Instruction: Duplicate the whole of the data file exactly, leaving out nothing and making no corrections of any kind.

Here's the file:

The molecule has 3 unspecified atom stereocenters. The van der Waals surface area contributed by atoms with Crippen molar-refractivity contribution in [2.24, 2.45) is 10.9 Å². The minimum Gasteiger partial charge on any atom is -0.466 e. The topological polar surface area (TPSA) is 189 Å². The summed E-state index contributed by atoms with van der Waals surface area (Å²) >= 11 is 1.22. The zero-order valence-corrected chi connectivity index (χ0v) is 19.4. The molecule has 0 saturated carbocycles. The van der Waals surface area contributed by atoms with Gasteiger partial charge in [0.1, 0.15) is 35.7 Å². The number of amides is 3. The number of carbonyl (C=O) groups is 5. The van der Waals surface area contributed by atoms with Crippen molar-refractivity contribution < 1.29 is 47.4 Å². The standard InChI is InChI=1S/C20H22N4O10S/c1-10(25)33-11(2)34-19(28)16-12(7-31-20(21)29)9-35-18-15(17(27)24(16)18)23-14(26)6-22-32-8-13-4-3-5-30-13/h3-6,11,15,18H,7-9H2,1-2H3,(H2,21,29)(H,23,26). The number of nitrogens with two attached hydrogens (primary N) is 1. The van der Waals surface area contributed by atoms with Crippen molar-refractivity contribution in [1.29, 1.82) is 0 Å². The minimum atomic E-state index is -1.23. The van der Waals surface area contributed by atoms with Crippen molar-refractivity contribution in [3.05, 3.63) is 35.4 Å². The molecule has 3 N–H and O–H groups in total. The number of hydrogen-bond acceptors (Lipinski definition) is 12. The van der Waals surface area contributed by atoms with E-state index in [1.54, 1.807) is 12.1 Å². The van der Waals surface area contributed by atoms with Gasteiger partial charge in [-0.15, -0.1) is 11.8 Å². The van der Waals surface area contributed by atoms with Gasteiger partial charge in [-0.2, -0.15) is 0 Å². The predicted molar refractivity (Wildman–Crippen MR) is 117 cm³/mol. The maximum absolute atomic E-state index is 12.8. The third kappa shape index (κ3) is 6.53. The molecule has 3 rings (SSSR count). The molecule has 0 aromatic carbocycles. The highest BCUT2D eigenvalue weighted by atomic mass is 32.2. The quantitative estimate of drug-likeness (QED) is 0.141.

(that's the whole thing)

The molecule has 3 unspecified atom stereocenters. The van der Waals surface area contributed by atoms with Crippen molar-refractivity contribution in [2.24, 2.45) is 10.9 Å². The minimum Gasteiger partial charge on any atom is -0.466 e. The topological polar surface area (TPSA) is 189 Å². The summed E-state index contributed by atoms with van der Waals surface area (Å²) >= 11 is 1.22. The zero-order valence-corrected chi connectivity index (χ0v) is 19.4. The molecule has 0 saturated carbocycles. The van der Waals surface area contributed by atoms with Gasteiger partial charge in [0.1, 0.15) is 35.7 Å². The number of amides is 3. The number of carbonyl (C=O) groups is 5. The van der Waals surface area contributed by atoms with Crippen molar-refractivity contribution < 1.29 is 47.4 Å². The standard InChI is InChI=1S/C20H22N4O10S/c1-10(25)33-11(2)34-19(28)16-12(7-31-20(21)29)9-35-18-15(17(27)24(16)18)23-14(26)6-22-32-8-13-4-3-5-30-13/h3-6,11,15,18H,7-9H2,1-2H3,(H2,21,29)(H,23,26). The number of nitrogens with two attached hydrogens (primary N) is 1. The van der Waals surface area contributed by atoms with Crippen molar-refractivity contribution in [1.29, 1.82) is 0 Å². The minimum atomic E-state index is -1.23. The van der Waals surface area contributed by atoms with Crippen molar-refractivity contribution in [3.05, 3.63) is 35.4 Å². The molecule has 3 N–H and O–H groups in total. The number of hydrogen-bond acceptors (Lipinski definition) is 12. The van der Waals surface area contributed by atoms with E-state index in [1.54, 1.807) is 12.1 Å². The van der Waals surface area contributed by atoms with Gasteiger partial charge in [-0.15, -0.1) is 11.8 Å². The van der Waals surface area contributed by atoms with Gasteiger partial charge in [-0.2, -0.15) is 0 Å². The predicted molar refractivity (Wildman–Crippen MR) is 117 cm³/mol. The maximum absolute atomic E-state index is 12.8. The third kappa shape index (κ3) is 6.53. The molecule has 3 rings (SSSR count). The molecule has 0 aromatic carbocycles. The highest BCUT2D eigenvalue weighted by atomic mass is 32.2. The quantitative estimate of drug-likeness (QED) is 0.141.